As we wait and hope for an end to the NHL lockout, Canadiens fans can relive the 1992-93 season – the last year the Habs won the Stanley Cup – at HIO as we post game stories from that season.
The Habs took a 20-10-3 record into a game against the Nordiques on Dec. 17, 1992 at Quebec City’s Colisee. Below is Herb Zurkowsky’s story from that game:
Dr. Hextall, Mr. Hyde; Habs solve goalie in first-period firewagon race
QUEBEC – The Canadiens should adjourn to the boardroom more often.
Following their second consecutive loss Wednesday at the Forum against Quebec, the Canadiens conducted a players-only meeting in the dressing room.
Proving that you can’t have enough of a good thing, coach Jacques Demers conducted his own 30-minute powwow prior to last night’s return game between the two teams.
The quality time spent together obviously worked.
Montreal exploded for six goals in the first period en route to an 8-3 victory over the Nordiques last night before 15,399 spectators at Le Colisee.
It was only the Canadiens’ third victory in their last eight games. The win also prevented Quebec, which was unbeaten in its last five games, from moving into a first-place tie with Montreal in the Adams Division.
“I wanted them to know what I expected of them,” Demers said. “I’m always asked if we have leaders, character players. The answer obviously is yes. We’ve had a rough time lately, but who hasn’t? Nobody panicked.
“I knew the team was ready,” he added. “They were quiet before the game. I didn’t expect them to score six in a period, but I asked them to go to the net.”
Kirk Muller, who paced the Canadiens with two goals, said the team was embarrassed by the Nordiques on Wednesday.
“That was the bottom line,” he said. “It was how we lost in our own rink. It was embarrassing.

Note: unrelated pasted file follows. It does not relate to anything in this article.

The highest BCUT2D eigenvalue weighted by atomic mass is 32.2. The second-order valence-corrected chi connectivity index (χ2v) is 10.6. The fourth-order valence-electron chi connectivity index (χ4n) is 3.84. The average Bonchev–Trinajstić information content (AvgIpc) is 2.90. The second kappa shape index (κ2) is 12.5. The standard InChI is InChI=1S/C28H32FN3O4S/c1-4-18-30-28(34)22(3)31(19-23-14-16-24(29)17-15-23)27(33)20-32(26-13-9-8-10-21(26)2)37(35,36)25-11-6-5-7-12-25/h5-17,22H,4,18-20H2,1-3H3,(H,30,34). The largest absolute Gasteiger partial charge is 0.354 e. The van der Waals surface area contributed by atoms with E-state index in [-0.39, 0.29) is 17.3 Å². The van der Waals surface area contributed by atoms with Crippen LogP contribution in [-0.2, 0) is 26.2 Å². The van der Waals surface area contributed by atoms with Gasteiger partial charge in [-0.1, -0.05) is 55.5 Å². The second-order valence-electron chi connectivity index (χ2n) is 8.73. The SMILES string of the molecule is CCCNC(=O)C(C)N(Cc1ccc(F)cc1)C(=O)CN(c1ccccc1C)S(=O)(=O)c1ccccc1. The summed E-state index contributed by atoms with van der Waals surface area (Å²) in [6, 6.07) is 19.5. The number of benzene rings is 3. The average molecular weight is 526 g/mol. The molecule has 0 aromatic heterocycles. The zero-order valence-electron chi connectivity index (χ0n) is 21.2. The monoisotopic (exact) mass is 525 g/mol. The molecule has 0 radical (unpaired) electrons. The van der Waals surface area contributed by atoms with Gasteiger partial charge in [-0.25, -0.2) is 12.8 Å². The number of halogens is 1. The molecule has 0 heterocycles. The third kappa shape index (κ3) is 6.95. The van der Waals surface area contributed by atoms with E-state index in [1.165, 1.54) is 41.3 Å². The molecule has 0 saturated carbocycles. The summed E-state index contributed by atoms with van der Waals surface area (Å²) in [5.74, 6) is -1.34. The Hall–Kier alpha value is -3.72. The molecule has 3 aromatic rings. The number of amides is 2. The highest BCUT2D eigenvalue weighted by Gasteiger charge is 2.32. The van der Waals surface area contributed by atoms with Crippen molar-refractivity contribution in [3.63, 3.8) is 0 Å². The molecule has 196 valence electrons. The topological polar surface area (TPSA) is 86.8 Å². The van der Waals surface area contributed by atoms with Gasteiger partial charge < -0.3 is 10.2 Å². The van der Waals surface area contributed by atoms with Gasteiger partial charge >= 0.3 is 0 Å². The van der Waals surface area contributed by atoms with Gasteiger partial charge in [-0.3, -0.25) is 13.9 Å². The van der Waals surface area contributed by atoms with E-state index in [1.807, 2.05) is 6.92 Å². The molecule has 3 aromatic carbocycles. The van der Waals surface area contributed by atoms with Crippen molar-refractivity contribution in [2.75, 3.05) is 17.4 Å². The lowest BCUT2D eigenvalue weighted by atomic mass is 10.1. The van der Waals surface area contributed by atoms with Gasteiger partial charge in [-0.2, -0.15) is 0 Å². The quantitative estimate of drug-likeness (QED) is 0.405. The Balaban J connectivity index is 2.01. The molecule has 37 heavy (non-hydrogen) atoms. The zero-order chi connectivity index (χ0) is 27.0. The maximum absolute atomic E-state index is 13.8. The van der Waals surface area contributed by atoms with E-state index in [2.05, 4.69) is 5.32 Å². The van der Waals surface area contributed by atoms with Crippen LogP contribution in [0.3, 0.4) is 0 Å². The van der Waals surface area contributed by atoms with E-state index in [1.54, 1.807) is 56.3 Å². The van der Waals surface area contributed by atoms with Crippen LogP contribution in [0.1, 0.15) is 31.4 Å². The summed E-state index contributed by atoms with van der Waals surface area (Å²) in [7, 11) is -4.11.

“We had to get down to facts. We needed a better effort. We can’t play easy. But we did the simple things and scored eight. That should prove to be a lesson, a reminder.”
As good as Quebec goaltender Ron Hextall was the previous night, he was equally as bad last night, allowing six goals on 10 shots. He was replaced by Stephane Fiset to begin the second period.
The Canadiens scored on their first, fourth, fifth and sixth shots, taking a 4-0 lead. They added their final two goals of the period on their ninth and 10th shots. It was a sight to see.
Two of Montreal’s goals came on the power play with the team enjoying a two-man advantage both times. Conversely, the previous night the Canadiens failed to capitalize on seven manpower advantages.
In between the Canadiens’ offensive explosion, the Nordiques threatened to make a game of it, scoring three consecutive goals in a span of 2:29.
Demers said he considered taking a timeout but, feeling the players were still in control, decided to save it for later in the game, if necessary.
“They scored lucky goals. No one got down,” Mathieu Schneider said. “There were three or four minutes where they got lucky bounces. One came off the boards and a couple were off scrambles. No one panicked.
“But it was a crazy first period,” he added. “Everything happened so quickly.”
Vincent Damphousse, celebrating his 25th birthday, scored a goal and three assists. Damphousse now has 16 goals and 25 assists in 34 games, including 10 goals and 10 assists in his last 10 games.
“My legs feel good and I have lots of energy,” Damphousse said. “No one can score on an 80-goal pace but this is a good stretch for me.
“I’m not really doing anything different. I have more confidence and I’m trying to create something. I’m not hesitating to make the play.”
It was a night when most of the Canadiens chipped in offensively. Brian Bellows, Eric Desjardins, Brian Skrudland, Stephan Lebeau, with his team-leading 17th goal, and Jean-Jacques Daigneault also scored.
(Gazette file photo)